Salvador Illa, Minister of Health at the time, at a press conference during the pandemic. / E.P.

Spain detects “irregularities” in 22% of emergency health contracts awarded during the Covid pandemic

The Accounts Tribunal analysed 73 cases totalling more than 551 million euros and found irregularities in 11 of them


Spain's Accounts Tribunal has detected “irregularities” in over a fifth of the emergency contracts which were awarded by the Ministry of Health in 2020, during the Covid-19 health crisis. In the third of eight reports the auditing body plans to issue about emergency contracting during the pandemic, it analysed 73 cases totalling more than 551 million euros and found irregularities in 11 of them.

In some cases the contracts were terminated early because the company in question had breached the conditions, and a process is still under way now to recover payments made in advance, accrued interest and, where applicable, compensation for damage and losses incurred.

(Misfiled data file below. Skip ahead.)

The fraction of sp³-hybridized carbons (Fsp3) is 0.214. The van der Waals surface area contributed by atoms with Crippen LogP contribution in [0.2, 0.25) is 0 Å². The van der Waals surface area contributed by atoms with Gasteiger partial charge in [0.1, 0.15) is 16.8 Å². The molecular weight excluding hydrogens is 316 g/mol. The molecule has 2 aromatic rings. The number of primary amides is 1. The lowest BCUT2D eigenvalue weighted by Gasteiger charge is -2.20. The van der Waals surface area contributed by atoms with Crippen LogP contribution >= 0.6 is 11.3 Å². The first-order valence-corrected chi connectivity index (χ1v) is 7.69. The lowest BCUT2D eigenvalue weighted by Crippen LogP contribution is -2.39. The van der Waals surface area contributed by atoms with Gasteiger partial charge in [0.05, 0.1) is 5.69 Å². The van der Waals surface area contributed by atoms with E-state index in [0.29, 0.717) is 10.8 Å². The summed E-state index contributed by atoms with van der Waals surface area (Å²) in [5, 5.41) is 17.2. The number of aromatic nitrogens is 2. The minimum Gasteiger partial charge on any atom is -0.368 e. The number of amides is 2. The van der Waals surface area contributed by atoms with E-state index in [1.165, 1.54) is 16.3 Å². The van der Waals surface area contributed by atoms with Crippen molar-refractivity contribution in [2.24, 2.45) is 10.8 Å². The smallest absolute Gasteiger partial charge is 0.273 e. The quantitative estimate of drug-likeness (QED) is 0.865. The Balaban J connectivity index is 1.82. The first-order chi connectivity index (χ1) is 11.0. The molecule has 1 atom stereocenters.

In two of the cases there were unforeseen modifications to the contracts, such as substituting one type of mask for another which cost the same, or supplying Covid tests which were equally as effective but more expensive, and in another five cases deliveries of supplies were delayed.

"Inadequate verification"

Despite this, the Accounts Tribunal says the government’s failure to meet the requirements was justified because the items were being acquired in a situation of exceptional emergency and in a context of global shortages. However, it does say that the authorities may not have verified the production and supply capacity in enough detail, nor had it properly checked the solvency of some of the companies which were awarded contracts at the start of the pandemic.

Much of the money spent was for protective equipment, such as 246 million euros for FFP2, FFP3 and surgical masks, gloves and hand sanitiser. In fact, 91.69% of the amount spent was for masks. The report shows that high prices were paid for those: the FFP2 masks were purchased for 4.17 euros each and FFP3s for 4.68 euros.

On the positive side, the Tribunal stresses that the government had been aiming to adopt emergency measures to tackle the health crisis caused by Covid, and that there was sufficient documentation to show that there had been a need for swift action without putting contracts to tender.